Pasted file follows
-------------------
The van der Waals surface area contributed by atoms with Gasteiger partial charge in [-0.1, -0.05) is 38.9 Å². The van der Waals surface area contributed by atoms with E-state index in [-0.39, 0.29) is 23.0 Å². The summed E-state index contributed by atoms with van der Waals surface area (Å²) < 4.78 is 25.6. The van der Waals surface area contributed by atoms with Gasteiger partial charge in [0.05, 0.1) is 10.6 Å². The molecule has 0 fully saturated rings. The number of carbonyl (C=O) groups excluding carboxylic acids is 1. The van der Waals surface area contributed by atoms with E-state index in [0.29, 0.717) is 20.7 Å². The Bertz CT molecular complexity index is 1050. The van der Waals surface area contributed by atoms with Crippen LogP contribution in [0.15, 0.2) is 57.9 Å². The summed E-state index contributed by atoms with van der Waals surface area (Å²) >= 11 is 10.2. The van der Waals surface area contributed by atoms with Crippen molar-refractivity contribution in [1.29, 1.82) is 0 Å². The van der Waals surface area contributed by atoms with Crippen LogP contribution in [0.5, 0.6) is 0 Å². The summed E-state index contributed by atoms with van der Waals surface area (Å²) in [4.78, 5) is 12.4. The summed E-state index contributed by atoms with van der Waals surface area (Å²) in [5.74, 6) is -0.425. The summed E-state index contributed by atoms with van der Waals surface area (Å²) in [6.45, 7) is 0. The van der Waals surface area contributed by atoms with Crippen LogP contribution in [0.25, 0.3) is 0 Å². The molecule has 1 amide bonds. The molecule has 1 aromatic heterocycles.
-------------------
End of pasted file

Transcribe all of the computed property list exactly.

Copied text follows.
The van der Waals surface area contributed by atoms with Gasteiger partial charge in [-0.1, -0.05) is 38.9 Å². The van der Waals surface area contributed by atoms with E-state index in [-0.39, 0.29) is 23.0 Å². The summed E-state index contributed by atoms with van der Waals surface area (Å²) < 4.78 is 25.6. The van der Waals surface area contributed by atoms with Gasteiger partial charge in [0.05, 0.1) is 10.6 Å². The molecule has 0 fully saturated rings. The number of carbonyl (C=O) groups excluding carboxylic acids is 1. The van der Waals surface area contributed by atoms with E-state index in [0.29, 0.717) is 20.7 Å². The Bertz CT molecular complexity index is 1050. The van der Waals surface area contributed by atoms with Crippen LogP contribution in [0.15, 0.2) is 57.9 Å². The summed E-state index contributed by atoms with van der Waals surface area (Å²) >= 11 is 10.2. The van der Waals surface area contributed by atoms with Crippen molar-refractivity contribution in [1.29, 1.82) is 0 Å². The van der Waals surface area contributed by atoms with Crippen LogP contribution in [0.5, 0.6) is 0 Å². The summed E-state index contributed by atoms with van der Waals surface area (Å²) in [4.78, 5) is 12.4. The summed E-state index contributed by atoms with van der Waals surface area (Å²) in [5.74, 6) is -0.425. The summed E-state index contributed by atoms with van der Waals surface area (Å²) in [6.45, 7) is 0. The van der Waals surface area contributed by atoms with Crippen LogP contribution in [0.25, 0.3) is 0 Å². The molecule has 1 amide bonds. The molecule has 1 aromatic heterocycles.